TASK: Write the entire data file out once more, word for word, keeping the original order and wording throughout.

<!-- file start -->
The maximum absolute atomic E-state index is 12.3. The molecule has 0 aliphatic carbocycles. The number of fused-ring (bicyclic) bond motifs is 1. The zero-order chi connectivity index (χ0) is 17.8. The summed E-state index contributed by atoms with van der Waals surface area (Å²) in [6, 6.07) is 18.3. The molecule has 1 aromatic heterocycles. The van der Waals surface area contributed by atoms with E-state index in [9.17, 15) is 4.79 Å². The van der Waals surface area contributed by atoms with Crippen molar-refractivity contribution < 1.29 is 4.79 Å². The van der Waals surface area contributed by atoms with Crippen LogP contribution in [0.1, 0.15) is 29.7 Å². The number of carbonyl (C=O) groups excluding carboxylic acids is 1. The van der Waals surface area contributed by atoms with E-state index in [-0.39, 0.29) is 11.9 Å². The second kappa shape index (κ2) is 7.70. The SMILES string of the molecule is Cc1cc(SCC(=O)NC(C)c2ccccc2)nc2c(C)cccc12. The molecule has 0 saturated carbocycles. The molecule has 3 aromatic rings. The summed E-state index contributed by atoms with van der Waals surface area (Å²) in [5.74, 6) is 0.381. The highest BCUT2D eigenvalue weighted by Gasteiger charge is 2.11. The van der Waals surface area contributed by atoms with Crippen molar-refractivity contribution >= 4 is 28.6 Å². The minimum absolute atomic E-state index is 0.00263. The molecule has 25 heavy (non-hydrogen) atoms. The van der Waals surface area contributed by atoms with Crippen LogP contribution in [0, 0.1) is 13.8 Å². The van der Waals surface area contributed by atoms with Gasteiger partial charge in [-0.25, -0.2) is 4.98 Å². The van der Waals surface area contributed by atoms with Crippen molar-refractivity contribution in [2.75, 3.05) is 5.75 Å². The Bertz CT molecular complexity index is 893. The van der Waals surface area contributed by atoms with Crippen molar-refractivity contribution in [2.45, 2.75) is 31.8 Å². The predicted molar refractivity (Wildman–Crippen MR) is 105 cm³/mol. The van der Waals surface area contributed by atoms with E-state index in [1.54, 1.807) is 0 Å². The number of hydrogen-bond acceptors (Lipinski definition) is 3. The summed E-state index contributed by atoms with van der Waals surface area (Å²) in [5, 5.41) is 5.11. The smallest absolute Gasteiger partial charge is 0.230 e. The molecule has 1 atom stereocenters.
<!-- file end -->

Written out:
The maximum absolute atomic E-state index is 12.3. The molecule has 0 aliphatic carbocycles. The number of fused-ring (bicyclic) bond motifs is 1. The zero-order chi connectivity index (χ0) is 17.8. The summed E-state index contributed by atoms with van der Waals surface area (Å²) in [6, 6.07) is 18.3. The molecule has 1 aromatic heterocycles. The van der Waals surface area contributed by atoms with E-state index in [9.17, 15) is 4.79 Å². The van der Waals surface area contributed by atoms with Crippen molar-refractivity contribution < 1.29 is 4.79 Å². The van der Waals surface area contributed by atoms with Crippen LogP contribution in [0.1, 0.15) is 29.7 Å². The number of carbonyl (C=O) groups excluding carboxylic acids is 1. The van der Waals surface area contributed by atoms with E-state index in [-0.39, 0.29) is 11.9 Å². The second kappa shape index (κ2) is 7.70. The SMILES string of the molecule is Cc1cc(SCC(=O)NC(C)c2ccccc2)nc2c(C)cccc12. The molecule has 0 saturated carbocycles. The molecule has 3 aromatic rings. The summed E-state index contributed by atoms with van der Waals surface area (Å²) in [5.74, 6) is 0.381. The highest BCUT2D eigenvalue weighted by Gasteiger charge is 2.11. The van der Waals surface area contributed by atoms with Crippen molar-refractivity contribution >= 4 is 28.6 Å². The minimum absolute atomic E-state index is 0.00263. The molecule has 25 heavy (non-hydrogen) atoms. The van der Waals surface area contributed by atoms with Crippen LogP contribution in [0, 0.1) is 13.8 Å². The van der Waals surface area contributed by atoms with Gasteiger partial charge in [-0.25, -0.2) is 4.98 Å². The van der Waals surface area contributed by atoms with Crippen molar-refractivity contribution in [2.75, 3.05) is 5.75 Å². The Bertz CT molecular complexity index is 893. The van der Waals surface area contributed by atoms with Crippen molar-refractivity contribution in [2.45, 2.75) is 31.8 Å². The predicted molar refractivity (Wildman–Crippen MR) is 105 cm³/mol. The van der Waals surface area contributed by atoms with E-state index in [1.54, 1.807) is 0 Å². The number of hydrogen-bond acceptors (Lipinski definition) is 3. The summed E-state index contributed by atoms with van der Waals surface area (Å²) in [5, 5.41) is 5.11. The smallest absolute Gasteiger partial charge is 0.230 e. The molecule has 1 atom stereocenters.